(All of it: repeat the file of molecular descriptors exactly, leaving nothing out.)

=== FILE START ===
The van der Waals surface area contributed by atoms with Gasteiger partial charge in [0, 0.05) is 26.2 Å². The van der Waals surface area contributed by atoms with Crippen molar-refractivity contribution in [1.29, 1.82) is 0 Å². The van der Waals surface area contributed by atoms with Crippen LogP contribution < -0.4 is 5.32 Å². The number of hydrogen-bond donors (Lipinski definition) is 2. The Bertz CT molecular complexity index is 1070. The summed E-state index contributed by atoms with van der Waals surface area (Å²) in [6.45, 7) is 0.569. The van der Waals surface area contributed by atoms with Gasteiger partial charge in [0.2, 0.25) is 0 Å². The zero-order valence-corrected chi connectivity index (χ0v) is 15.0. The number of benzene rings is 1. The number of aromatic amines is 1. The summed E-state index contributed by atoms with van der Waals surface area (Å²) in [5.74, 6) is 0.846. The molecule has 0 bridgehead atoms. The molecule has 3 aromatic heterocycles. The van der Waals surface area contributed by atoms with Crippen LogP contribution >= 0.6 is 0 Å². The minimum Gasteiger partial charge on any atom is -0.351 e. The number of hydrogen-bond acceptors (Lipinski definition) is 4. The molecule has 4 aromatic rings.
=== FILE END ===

The van der Waals surface area contributed by atoms with Gasteiger partial charge in [0, 0.05) is 26.2 Å². The van der Waals surface area contributed by atoms with Crippen molar-refractivity contribution in [1.29, 1.82) is 0 Å². The van der Waals surface area contributed by atoms with Crippen LogP contribution < -0.4 is 5.32 Å². The number of hydrogen-bond donors (Lipinski definition) is 2. The Bertz CT molecular complexity index is 1070. The summed E-state index contributed by atoms with van der Waals surface area (Å²) in [6.45, 7) is 0.569. The van der Waals surface area contributed by atoms with Gasteiger partial charge in [0.2, 0.25) is 0 Å². The zero-order valence-corrected chi connectivity index (χ0v) is 15.0. The number of benzene rings is 1. The number of aromatic amines is 1. The summed E-state index contributed by atoms with van der Waals surface area (Å²) in [5.74, 6) is 0.846. The molecule has 0 bridgehead atoms. The molecule has 3 aromatic heterocycles. The van der Waals surface area contributed by atoms with Crippen LogP contribution >= 0.6 is 0 Å². The minimum Gasteiger partial charge on any atom is -0.351 e. The number of hydrogen-bond acceptors (Lipinski definition) is 4. The molecule has 4 aromatic rings.